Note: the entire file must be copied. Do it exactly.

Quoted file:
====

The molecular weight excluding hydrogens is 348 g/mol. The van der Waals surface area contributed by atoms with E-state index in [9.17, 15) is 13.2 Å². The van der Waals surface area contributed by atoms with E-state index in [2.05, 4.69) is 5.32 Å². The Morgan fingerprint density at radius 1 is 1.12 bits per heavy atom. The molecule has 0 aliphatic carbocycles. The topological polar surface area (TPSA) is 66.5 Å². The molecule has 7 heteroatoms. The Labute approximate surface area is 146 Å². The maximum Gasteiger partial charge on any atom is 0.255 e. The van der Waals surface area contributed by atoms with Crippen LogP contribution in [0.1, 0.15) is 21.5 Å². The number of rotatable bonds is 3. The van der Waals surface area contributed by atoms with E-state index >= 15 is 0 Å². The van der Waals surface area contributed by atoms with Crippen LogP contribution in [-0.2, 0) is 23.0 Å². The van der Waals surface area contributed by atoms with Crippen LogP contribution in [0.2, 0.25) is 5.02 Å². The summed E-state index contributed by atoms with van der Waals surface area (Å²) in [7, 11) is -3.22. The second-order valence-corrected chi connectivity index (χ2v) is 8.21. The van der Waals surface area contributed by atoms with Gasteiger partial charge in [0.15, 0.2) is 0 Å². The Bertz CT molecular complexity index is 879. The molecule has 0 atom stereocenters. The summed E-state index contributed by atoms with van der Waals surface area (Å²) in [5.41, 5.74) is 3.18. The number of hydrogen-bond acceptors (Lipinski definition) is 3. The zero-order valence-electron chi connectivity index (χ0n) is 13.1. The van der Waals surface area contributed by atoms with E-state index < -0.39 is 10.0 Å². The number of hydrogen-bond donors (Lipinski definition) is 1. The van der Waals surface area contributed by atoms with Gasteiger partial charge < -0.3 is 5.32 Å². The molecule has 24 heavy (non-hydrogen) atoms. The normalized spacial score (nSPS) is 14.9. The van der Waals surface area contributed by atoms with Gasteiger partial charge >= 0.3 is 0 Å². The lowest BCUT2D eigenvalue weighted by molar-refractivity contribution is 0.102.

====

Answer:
The molecular weight excluding hydrogens is 348 g/mol. The van der Waals surface area contributed by atoms with E-state index in [9.17, 15) is 13.2 Å². The van der Waals surface area contributed by atoms with E-state index in [2.05, 4.69) is 5.32 Å². The Morgan fingerprint density at radius 1 is 1.12 bits per heavy atom. The molecule has 0 aliphatic carbocycles. The topological polar surface area (TPSA) is 66.5 Å². The molecule has 7 heteroatoms. The Labute approximate surface area is 146 Å². The maximum Gasteiger partial charge on any atom is 0.255 e. The van der Waals surface area contributed by atoms with Crippen LogP contribution in [0.1, 0.15) is 21.5 Å². The number of rotatable bonds is 3. The van der Waals surface area contributed by atoms with E-state index >= 15 is 0 Å². The van der Waals surface area contributed by atoms with Crippen LogP contribution in [-0.2, 0) is 23.0 Å². The van der Waals surface area contributed by atoms with Crippen LogP contribution in [0.2, 0.25) is 5.02 Å². The summed E-state index contributed by atoms with van der Waals surface area (Å²) in [7, 11) is -3.22. The second-order valence-corrected chi connectivity index (χ2v) is 8.21. The van der Waals surface area contributed by atoms with Gasteiger partial charge in [0.15, 0.2) is 0 Å². The Bertz CT molecular complexity index is 879. The molecule has 0 atom stereocenters. The summed E-state index contributed by atoms with van der Waals surface area (Å²) in [5.41, 5.74) is 3.18. The number of hydrogen-bond acceptors (Lipinski definition) is 3. The zero-order valence-electron chi connectivity index (χ0n) is 13.1. The van der Waals surface area contributed by atoms with E-state index < -0.39 is 10.0 Å². The number of hydrogen-bond donors (Lipinski definition) is 1. The van der Waals surface area contributed by atoms with Gasteiger partial charge < -0.3 is 5.32 Å². The molecule has 24 heavy (non-hydrogen) atoms. The normalized spacial score (nSPS) is 14.9. The van der Waals surface area contributed by atoms with Gasteiger partial charge >= 0.3 is 0 Å². The lowest BCUT2D eigenvalue weighted by molar-refractivity contribution is 0.102.